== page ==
Chinese Ceramics & the Early Modern World
Between 1300 and 1800, porcelain objects manufactured at southern Chinese kilns were some of the most universally desired products in the world. From humble Cambodian traders and Japanese monks to the shahs of Iran and the princesses of Europe, the wide dissemination of Chinese porcelain testifies to cross-cultural encounters on a truly global scale. Both functional and collectable, porcelain objects were also the bearers of cultural knowledge that could be interpreted or absorbed in different ways, and Chinese imports informed, transformed or displaced many of the indigenous ceramic traditions they encountered. This exhibition traces the remarkable journeys of Chinese porcelain to four regions – Japan, Southeast Asia, the Middle East and Europe – during the early modern period.
The popularity of these refined northern ceramics continued for centuries to come, but new styles began to be produced at southern kilns during the Mongol Yuan dynasty (1279-1368). The shift of ceramic industries to southern China was in part a response to invasion by the non-Chinese tribes who had been pressing at Song China’s northern borders. In 1127 those tribes seized the capital (modern Kaifeng) and forced the Song emperor to flee south, where he established Hangzhou as the capital of what became known as the Southern Song (1127-1279). By the time the conquering Mongols under Kublai Khan (1215-1294) established Dadu (modern Beijing) as the capital of the new Yuan dynasty, southern China had become a thriving centre of commerce and culture.
The Mongol khans ruled over Chinese territory much as the Song emperors had done before them, but were far more ready to embrace trade and commerce than their predecessors had been. Throngs of merchants from Central Asia and Iran, from India and Sri Lanka, and from kingdoms on Java and Sumatra arrived in the trading and manufacturing centres of Yuan China, bringing with them the demands of far-flung consumers. Their demands, combined with changes in the composition of the clays and glazes available for the manufacture of ceramics, led to the appearance of the first porcelains in what would become the foremost site of southern ceramics production: Jingdezhen. It was here, also, that potters first experimented successfully with large-scale production of blue decorations on white porcelain bodies. The Chinese potters continued to export a variety of wares to multiple locations—green and red enamelled Zhangzhou (Swatow) wares from Fujian to Southeast Asia, brown- and black-glazed tea bowls and storage jars to Japan, fine white statuettes from Dehua to Europe, and greenwares (celadons) to the Middle East—but blue-and-white from Jingdezhen came to be regarded by many as the epitome of Chinese porcelain. In fact, it came to be seen as ‘China’.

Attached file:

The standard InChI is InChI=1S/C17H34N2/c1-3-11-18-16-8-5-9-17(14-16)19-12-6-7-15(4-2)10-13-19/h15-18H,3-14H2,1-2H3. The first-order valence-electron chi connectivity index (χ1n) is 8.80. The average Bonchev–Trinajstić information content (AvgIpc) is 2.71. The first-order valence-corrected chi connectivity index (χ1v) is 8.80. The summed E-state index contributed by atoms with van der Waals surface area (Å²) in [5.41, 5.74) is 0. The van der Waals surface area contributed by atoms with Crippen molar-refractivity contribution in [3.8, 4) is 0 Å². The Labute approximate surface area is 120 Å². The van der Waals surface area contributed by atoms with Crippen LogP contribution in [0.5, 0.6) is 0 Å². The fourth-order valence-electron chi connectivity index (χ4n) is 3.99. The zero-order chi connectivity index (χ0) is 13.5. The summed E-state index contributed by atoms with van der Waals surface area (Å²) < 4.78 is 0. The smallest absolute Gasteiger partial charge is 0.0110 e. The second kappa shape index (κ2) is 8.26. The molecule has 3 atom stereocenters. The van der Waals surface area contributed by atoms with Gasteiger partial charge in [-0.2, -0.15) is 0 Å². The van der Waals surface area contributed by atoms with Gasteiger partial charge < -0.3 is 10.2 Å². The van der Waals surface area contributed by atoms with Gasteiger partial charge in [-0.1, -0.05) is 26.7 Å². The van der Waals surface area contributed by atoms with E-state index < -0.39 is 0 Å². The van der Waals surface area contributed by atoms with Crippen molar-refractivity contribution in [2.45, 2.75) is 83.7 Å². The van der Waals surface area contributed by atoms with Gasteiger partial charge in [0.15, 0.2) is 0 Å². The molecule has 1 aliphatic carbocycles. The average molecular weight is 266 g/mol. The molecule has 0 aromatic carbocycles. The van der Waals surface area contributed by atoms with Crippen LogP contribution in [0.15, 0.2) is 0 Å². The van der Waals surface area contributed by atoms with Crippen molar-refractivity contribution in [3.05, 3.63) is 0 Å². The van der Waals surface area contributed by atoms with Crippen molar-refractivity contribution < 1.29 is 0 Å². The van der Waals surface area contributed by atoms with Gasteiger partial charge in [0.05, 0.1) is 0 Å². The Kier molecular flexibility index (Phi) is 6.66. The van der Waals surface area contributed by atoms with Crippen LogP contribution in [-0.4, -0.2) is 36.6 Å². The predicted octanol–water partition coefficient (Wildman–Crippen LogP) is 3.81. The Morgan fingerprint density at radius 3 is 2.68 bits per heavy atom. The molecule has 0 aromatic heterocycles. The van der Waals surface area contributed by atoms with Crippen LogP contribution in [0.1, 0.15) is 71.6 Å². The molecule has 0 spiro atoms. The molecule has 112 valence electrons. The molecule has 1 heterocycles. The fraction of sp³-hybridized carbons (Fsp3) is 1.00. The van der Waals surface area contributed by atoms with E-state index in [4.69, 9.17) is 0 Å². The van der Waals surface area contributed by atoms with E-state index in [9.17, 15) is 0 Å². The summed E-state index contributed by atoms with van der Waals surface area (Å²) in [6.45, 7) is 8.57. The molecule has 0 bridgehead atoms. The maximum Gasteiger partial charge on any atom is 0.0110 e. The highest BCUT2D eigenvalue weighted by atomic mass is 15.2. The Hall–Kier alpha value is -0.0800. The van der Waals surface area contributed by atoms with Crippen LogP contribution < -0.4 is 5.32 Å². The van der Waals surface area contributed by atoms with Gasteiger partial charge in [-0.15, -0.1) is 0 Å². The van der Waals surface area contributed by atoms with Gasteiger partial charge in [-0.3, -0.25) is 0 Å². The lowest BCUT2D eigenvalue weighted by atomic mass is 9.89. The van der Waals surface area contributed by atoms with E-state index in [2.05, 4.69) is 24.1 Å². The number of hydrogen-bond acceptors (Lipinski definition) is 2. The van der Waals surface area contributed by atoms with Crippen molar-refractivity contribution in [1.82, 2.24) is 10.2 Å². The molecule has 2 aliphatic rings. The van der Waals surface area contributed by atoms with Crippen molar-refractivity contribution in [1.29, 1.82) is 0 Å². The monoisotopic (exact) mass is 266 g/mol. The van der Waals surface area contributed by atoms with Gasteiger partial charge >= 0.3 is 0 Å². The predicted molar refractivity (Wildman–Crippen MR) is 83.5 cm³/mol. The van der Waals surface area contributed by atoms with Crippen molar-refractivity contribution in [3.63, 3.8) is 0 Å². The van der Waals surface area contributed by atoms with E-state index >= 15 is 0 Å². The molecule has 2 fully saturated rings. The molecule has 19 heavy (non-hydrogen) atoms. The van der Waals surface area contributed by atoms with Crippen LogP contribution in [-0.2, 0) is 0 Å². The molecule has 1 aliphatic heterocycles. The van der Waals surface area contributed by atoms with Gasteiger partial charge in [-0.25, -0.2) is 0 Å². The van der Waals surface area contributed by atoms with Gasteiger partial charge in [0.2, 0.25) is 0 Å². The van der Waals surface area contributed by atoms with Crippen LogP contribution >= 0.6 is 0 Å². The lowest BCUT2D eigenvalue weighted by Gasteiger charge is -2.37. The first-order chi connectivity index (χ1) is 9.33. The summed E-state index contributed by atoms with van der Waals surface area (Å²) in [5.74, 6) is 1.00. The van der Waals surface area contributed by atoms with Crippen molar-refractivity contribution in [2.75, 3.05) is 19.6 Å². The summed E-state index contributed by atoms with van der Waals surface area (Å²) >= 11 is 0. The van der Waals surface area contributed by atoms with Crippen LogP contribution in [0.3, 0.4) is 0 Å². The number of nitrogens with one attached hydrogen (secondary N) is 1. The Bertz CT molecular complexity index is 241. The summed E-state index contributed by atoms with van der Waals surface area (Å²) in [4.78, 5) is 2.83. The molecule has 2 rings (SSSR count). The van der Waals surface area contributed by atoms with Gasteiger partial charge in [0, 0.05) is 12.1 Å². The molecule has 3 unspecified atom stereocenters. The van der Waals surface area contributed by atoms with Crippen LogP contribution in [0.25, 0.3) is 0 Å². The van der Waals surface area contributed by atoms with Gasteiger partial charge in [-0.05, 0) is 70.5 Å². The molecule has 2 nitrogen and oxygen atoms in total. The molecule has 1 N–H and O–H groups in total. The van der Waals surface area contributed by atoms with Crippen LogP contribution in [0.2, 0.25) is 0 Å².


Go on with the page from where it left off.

Once the Han Chinese regained control over what had become Mongol territory and established the Ming dynasty (1368-1644), the emperor and his Confucian advisers sought to restrict the activities of foreign merchants. The Ming emperors tried to reinforce the agricultural foundations of the empire, while also attempting to limit trade and bring sites of craft manufacture under tighter court control. Fine porcelains were produced in Jingdezhen's imperial workshops for the exclusive use of the ever-expanding Ming imperial household, and court officials were appointed to make a selection of the finest wares as tribute for the emperor. Wares that had the aura of imperial exclusivity were in demand both within and beyond the Chinese empire, and private kilns in Jingdezhen benefited from these expanding markets.
During the Qing (1644-1911), the final dynasty in Chinese history, established once again by non-Chinese invaders of nomadic Jurchen background, the emperors continued to pursue a policy of sponsorship and control at the imperial kilns in Jingdezhen. They made increasingly-complex demands in terms of colours and designs, even insisting on the introduction of styles of decoration known only from foreign imports. Enamelled wares, produced in Qing imperial workshops with the help of Jesuit missionaries who had introduced these items from France and Germany, were one product of this intercultural collaboration.
The objects and images in this exhibition demonstrate that Chinese ceramics were a prominent feature of the early modern world. Exporting to every continent of the known world, Chinese potters responded to the varied desires of their distant consumers, while their ceramics acquired new meanings and uses within their new contexts. These pieces belong to a world that was truly global in outlook.